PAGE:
I use it every year and often think I should make myself another couple as I get good use out of it and always get nice comments on it too! And you just never know when you're out and about how many presents you'll end up buying.

I did find another Christmas bag
 (other than gift bags - I mean bags for daily use and carrying things in).
Made with buttons and felt letters stitched onto a plain tote.

The other Christmas bags I found when searching on-line were mostly gift bags and Santa sacks - you can see some of those on my Christmas Bags Pinterest Board

Since there seems to be a lack of Christmas shopping bags out there. I decided to make myself one that I know I will use lots nearer Christmas!

It's just a simple tote made from a pair of jeans, an old dress for the lining and fabric scraps for the appliqué on the front.

Best of all it cost me nothing to make as I made it from old clothes and fabric scraps.

Now I need to make some more Christmas handibags to put inside this bag for when I go Christmas Shopping.
Come back again to see what I come up with!

And if you've made your own Christmas Shopping bag then do let me know in the comments so I can come and see!

This Christmas series has only just begun. This week I'm looking at bags, and last week I looked at stockings. Each week I'll choose a different theme and round up crafts I find, then share my own eco and budget friendly Christmas crafts!

Water Bottle Carrier with adjustable strap - a tutorial

My daughter has been asking me to make her one of these for a while, so I thought I'd figure it out and then I can make some for the school carnival stall from old clothes!

I used old clothes for this one, but you could use any fabric. For the adjustable strap, I used plastic parts from old bag straps that I've saved over the years. I have quite a collection!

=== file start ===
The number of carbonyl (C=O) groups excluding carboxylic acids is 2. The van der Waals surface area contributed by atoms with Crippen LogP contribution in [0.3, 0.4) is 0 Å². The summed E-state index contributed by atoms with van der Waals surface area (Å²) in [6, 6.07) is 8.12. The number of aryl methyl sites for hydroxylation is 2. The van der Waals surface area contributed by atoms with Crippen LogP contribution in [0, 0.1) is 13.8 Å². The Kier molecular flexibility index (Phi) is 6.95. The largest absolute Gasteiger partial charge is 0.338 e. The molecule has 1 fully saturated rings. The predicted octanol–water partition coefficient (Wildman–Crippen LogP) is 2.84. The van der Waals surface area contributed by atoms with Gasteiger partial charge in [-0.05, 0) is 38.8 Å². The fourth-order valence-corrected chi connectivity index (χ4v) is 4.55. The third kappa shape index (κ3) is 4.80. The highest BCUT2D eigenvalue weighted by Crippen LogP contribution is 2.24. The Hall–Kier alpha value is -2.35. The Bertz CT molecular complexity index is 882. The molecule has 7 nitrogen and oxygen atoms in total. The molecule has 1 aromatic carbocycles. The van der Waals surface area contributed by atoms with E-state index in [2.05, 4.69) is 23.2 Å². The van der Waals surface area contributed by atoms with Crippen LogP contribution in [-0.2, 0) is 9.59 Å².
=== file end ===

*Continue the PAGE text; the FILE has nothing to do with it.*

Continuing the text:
So for this water bottle carrier I used some old jeans for the outer, plus a pretty jeans pocket, an old sports shirt for the padded lining, and some co-ordinating fabric from my stash for the inside and strap.

Here's how to make your own water bottle carrier.

First cut from each of your outer, middle and inner fabrics, 2 rectangles, 22 x 14 cm (8.5 x 5.5") and one circle of each fabric, 9 cm (3.5") in diameter. Then for the strap you will need one strip
 1m 10 x 10 cm (43 x 4") and a shorter strap 16 x 10 cm (6.5 x 4").
I also had a small jeans pocket and some co-ordinating fabric for decorating the front of the water carrier, plus a D ring and an adjustable strap piece (as shown in the above picture). You can add any kind of decoration you like - a pocket, an applique, a fabric flower, buttons or simply leave it plain.

For the decoration I simple used an applique stitch on my machine to stitch around the co-ordinating fabric.

Then I did the same with the jeans pocket in the centre of that.

The strap
First take the longer strap piece. Fold the short end over, and the two long sides in to the centre like this:

Then fold the whole thing in half so all the raw edges are hidden.